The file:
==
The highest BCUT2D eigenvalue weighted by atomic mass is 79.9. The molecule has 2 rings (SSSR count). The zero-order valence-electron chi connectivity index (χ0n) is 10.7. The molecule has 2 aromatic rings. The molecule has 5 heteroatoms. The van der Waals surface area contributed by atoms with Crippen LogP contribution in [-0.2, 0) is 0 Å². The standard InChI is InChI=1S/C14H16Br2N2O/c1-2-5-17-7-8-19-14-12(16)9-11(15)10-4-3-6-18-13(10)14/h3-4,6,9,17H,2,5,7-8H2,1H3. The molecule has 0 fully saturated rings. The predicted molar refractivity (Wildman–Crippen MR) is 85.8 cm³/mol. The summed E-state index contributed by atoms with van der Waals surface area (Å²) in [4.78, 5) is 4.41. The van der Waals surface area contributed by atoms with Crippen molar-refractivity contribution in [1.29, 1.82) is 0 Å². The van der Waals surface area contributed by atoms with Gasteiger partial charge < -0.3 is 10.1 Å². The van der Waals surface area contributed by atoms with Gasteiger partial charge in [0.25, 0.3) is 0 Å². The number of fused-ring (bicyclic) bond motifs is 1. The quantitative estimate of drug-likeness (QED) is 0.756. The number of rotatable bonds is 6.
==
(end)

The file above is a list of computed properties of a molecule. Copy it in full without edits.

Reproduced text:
The highest BCUT2D eigenvalue weighted by atomic mass is 79.9. The molecule has 2 rings (SSSR count). The zero-order valence-electron chi connectivity index (χ0n) is 10.7. The molecule has 2 aromatic rings. The molecule has 5 heteroatoms. The van der Waals surface area contributed by atoms with Crippen LogP contribution in [-0.2, 0) is 0 Å². The standard InChI is InChI=1S/C14H16Br2N2O/c1-2-5-17-7-8-19-14-12(16)9-11(15)10-4-3-6-18-13(10)14/h3-4,6,9,17H,2,5,7-8H2,1H3. The molecule has 0 fully saturated rings. The predicted molar refractivity (Wildman–Crippen MR) is 85.8 cm³/mol. The summed E-state index contributed by atoms with van der Waals surface area (Å²) in [4.78, 5) is 4.41. The van der Waals surface area contributed by atoms with Crippen molar-refractivity contribution in [1.29, 1.82) is 0 Å². The van der Waals surface area contributed by atoms with Gasteiger partial charge < -0.3 is 10.1 Å². The van der Waals surface area contributed by atoms with Gasteiger partial charge in [0.25, 0.3) is 0 Å². The number of fused-ring (bicyclic) bond motifs is 1. The quantitative estimate of drug-likeness (QED) is 0.756. The number of rotatable bonds is 6.